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I am curious to know about the strenght and flexibilty of venice turp and stand oil considering is thick viscous body and how well it ages and if it might actually help the paint film be a bit stronger if either of these are used as mediums with additions of normal turp and oil and if they may actually increase the strength of oil grounds(I make my oil grounds by hand with chalk,pigment,oil and a bit of alkyd etc.)
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when it is unadulterated, is the sap extracted from the Larch tree. Resins that
retain their essential oils are called balsam (turpentine is an archaic term
for balsam. What we call turpentine was originally called essential oil of or
spirits of turpentine). However, most of what is sold as Venice or Venetian
turpentine is a mixture of larch balsam and rosin. The lowest grades are simply
rosin dissolved in a solvent. Rosin is a very poor material and should be considered
an adulterant. There are some suppliers that offer pure larch turpentine.
Even if pure there is really very little to recommend the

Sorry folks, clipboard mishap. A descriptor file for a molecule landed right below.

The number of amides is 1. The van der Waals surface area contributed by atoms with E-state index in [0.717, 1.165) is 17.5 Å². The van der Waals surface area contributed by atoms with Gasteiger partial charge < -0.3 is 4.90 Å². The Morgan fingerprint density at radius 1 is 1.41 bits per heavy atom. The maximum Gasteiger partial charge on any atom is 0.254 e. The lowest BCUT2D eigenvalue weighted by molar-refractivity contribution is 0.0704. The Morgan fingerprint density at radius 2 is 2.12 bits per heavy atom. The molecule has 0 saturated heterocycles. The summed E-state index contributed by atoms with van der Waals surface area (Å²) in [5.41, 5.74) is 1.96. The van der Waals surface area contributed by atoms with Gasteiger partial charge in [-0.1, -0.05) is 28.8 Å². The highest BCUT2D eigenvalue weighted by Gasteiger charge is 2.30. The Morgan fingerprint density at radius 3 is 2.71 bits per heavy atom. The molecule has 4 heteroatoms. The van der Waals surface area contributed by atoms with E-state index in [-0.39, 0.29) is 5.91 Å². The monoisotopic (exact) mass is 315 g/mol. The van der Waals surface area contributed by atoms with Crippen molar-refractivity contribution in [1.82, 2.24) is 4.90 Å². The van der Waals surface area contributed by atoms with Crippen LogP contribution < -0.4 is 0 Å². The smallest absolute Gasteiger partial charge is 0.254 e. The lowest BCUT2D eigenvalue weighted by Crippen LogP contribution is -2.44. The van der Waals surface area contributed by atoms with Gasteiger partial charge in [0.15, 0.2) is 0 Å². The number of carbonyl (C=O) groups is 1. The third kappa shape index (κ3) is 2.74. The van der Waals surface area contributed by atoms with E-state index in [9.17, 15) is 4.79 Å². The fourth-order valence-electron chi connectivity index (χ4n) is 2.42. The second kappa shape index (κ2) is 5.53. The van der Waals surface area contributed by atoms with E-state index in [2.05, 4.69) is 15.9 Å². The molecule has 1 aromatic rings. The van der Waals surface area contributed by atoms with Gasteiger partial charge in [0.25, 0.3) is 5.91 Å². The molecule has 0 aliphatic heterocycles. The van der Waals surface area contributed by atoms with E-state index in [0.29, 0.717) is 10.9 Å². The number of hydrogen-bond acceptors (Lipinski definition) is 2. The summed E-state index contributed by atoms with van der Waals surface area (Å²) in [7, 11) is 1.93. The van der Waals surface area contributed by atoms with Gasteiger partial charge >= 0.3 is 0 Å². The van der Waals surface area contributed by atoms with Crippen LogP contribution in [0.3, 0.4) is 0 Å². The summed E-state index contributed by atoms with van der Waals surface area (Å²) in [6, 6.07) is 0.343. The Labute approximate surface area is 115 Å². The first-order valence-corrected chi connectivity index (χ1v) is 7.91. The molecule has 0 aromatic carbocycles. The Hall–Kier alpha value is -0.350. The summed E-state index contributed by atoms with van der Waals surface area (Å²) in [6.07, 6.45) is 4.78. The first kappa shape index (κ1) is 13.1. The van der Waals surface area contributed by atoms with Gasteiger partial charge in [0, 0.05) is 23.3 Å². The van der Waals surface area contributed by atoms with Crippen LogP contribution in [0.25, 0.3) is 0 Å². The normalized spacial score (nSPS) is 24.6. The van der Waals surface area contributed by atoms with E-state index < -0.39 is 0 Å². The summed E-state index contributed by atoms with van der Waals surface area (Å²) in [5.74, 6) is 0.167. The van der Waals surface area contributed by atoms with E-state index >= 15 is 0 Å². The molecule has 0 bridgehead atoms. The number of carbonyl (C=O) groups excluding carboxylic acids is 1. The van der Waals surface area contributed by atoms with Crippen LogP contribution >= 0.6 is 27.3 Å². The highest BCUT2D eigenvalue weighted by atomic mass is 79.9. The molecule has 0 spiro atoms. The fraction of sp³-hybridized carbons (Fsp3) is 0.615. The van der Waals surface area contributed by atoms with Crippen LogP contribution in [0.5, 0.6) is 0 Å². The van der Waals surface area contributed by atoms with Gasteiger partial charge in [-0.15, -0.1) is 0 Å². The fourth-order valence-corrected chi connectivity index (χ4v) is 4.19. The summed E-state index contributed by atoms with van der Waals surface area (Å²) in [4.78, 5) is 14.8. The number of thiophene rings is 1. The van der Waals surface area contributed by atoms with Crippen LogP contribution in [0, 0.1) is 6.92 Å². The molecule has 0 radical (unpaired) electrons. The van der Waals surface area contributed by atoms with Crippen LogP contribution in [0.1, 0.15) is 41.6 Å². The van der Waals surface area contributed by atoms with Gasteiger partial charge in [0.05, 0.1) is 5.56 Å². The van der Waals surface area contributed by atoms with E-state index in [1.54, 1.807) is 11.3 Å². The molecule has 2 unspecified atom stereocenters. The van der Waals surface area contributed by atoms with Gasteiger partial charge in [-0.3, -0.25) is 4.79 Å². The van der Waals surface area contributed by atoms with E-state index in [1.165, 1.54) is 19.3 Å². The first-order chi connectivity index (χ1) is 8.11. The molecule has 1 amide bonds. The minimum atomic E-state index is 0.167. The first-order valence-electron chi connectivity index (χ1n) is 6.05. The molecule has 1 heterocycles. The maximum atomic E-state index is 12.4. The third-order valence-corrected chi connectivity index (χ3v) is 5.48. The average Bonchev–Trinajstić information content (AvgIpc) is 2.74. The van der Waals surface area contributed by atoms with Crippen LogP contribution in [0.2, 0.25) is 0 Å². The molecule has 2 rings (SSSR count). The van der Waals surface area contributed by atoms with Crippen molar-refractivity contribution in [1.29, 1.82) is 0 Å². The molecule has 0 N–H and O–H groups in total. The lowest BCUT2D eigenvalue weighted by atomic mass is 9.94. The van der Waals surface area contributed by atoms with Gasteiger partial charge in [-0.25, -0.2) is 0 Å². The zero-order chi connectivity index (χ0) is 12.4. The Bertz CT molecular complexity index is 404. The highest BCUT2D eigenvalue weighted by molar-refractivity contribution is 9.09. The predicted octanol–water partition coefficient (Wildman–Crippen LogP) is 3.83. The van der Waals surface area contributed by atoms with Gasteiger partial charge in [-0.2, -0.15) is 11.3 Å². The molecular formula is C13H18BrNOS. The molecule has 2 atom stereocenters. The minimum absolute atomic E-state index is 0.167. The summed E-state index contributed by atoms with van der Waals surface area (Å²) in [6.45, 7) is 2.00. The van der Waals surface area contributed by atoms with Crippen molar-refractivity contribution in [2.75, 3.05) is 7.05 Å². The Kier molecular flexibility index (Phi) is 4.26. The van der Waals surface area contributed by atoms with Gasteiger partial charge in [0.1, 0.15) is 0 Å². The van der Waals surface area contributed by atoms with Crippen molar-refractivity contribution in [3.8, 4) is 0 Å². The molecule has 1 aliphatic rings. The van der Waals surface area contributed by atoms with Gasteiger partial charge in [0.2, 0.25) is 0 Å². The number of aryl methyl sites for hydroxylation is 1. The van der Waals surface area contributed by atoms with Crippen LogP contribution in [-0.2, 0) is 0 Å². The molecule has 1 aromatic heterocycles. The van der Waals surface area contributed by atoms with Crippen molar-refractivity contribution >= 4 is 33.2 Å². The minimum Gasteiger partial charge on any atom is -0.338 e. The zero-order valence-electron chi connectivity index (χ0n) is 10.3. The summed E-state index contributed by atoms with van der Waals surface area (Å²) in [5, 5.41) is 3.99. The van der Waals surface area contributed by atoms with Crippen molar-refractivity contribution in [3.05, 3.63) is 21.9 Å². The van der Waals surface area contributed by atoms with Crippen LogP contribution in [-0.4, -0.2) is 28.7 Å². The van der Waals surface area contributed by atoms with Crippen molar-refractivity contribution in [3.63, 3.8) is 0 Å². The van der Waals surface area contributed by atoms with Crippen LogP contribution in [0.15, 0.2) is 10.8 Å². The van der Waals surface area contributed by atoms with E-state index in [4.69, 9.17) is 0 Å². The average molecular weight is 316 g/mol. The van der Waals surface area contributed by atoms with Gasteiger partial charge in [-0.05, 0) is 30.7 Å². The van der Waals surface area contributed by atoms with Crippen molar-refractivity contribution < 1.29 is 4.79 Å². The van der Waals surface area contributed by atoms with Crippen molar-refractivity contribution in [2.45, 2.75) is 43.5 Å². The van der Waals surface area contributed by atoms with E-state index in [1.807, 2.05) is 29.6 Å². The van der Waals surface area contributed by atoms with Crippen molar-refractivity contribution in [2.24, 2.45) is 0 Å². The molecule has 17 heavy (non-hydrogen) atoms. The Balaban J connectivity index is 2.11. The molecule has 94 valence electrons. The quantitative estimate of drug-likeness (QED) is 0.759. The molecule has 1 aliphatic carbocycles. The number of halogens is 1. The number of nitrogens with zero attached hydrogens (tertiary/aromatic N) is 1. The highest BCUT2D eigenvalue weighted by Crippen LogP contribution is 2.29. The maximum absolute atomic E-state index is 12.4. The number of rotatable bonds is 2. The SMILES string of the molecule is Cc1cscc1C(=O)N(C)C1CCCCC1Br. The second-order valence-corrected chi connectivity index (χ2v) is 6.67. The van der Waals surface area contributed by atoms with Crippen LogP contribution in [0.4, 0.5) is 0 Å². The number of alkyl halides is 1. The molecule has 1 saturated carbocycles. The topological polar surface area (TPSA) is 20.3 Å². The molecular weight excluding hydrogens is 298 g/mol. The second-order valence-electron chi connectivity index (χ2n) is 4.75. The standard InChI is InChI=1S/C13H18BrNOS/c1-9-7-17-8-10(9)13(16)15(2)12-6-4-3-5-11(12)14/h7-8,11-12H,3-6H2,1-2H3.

use of larch balsam as an addition to oil paint. It is really just another soft
resin. It yellows and becomes brittle over time. More importantly, it remains
sensitive to the solvents if the painting ever needs to be cleaned in the
future. As a general rule, oil painters should avoid adding soft resins to
their oil paint. Please see our downloadable pdf entitled Myths, FAQs,
and Common Misconceptions
which covers this
subject. If you feel that Venice Turp produces some quality that you find
essential (I would still recommend experimenting with other additives like
alkyd mediums) please include a list of your paint additives somewhere on the
painting (on the stretcher bars, etc) to guide future conservators.